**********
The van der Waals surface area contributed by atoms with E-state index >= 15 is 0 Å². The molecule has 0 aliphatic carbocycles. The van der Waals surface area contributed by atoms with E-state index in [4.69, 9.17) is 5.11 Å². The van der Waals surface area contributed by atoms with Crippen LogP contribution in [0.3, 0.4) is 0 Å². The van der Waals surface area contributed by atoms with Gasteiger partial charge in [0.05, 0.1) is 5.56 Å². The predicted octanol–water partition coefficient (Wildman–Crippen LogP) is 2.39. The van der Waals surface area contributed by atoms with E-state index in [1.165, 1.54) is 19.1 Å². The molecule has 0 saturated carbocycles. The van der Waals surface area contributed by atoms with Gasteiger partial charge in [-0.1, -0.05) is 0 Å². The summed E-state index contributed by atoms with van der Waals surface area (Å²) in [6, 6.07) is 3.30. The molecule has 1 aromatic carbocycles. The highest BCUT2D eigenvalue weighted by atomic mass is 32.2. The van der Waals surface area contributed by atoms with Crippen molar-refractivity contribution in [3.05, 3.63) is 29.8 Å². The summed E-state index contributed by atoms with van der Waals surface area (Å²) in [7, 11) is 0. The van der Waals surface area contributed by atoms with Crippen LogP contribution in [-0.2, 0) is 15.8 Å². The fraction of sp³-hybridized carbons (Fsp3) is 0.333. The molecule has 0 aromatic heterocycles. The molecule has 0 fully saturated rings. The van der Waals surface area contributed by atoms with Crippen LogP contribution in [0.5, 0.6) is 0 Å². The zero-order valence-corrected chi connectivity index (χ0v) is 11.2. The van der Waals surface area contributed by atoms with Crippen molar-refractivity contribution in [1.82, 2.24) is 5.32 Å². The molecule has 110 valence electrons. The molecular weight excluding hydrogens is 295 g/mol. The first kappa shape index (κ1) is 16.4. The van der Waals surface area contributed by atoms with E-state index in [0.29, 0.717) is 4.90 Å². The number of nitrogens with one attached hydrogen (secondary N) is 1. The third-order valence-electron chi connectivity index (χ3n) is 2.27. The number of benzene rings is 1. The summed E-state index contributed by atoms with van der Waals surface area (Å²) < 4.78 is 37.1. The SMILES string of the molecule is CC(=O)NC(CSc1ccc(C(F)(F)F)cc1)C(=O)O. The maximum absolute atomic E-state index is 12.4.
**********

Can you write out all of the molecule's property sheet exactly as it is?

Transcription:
The van der Waals surface area contributed by atoms with E-state index >= 15 is 0 Å². The molecule has 0 aliphatic carbocycles. The van der Waals surface area contributed by atoms with E-state index in [4.69, 9.17) is 5.11 Å². The van der Waals surface area contributed by atoms with Crippen LogP contribution in [0.3, 0.4) is 0 Å². The van der Waals surface area contributed by atoms with Gasteiger partial charge in [0.05, 0.1) is 5.56 Å². The predicted octanol–water partition coefficient (Wildman–Crippen LogP) is 2.39. The van der Waals surface area contributed by atoms with E-state index in [1.165, 1.54) is 19.1 Å². The molecule has 0 saturated carbocycles. The van der Waals surface area contributed by atoms with Gasteiger partial charge in [-0.1, -0.05) is 0 Å². The summed E-state index contributed by atoms with van der Waals surface area (Å²) in [6, 6.07) is 3.30. The molecule has 1 aromatic carbocycles. The highest BCUT2D eigenvalue weighted by atomic mass is 32.2. The van der Waals surface area contributed by atoms with Crippen molar-refractivity contribution in [3.05, 3.63) is 29.8 Å². The summed E-state index contributed by atoms with van der Waals surface area (Å²) in [7, 11) is 0. The van der Waals surface area contributed by atoms with Crippen LogP contribution in [-0.2, 0) is 15.8 Å². The fraction of sp³-hybridized carbons (Fsp3) is 0.333. The molecule has 0 aromatic heterocycles. The molecule has 0 fully saturated rings. The van der Waals surface area contributed by atoms with Crippen LogP contribution in [0.5, 0.6) is 0 Å². The zero-order valence-corrected chi connectivity index (χ0v) is 11.2. The van der Waals surface area contributed by atoms with Crippen molar-refractivity contribution in [1.82, 2.24) is 5.32 Å². The molecule has 110 valence electrons. The molecular weight excluding hydrogens is 295 g/mol. The first kappa shape index (κ1) is 16.4. The van der Waals surface area contributed by atoms with E-state index in [0.29, 0.717) is 4.90 Å². The number of nitrogens with one attached hydrogen (secondary N) is 1. The third-order valence-electron chi connectivity index (χ3n) is 2.27. The number of benzene rings is 1. The summed E-state index contributed by atoms with van der Waals surface area (Å²) < 4.78 is 37.1. The SMILES string of the molecule is CC(=O)NC(CSc1ccc(C(F)(F)F)cc1)C(=O)O. The maximum absolute atomic E-state index is 12.4.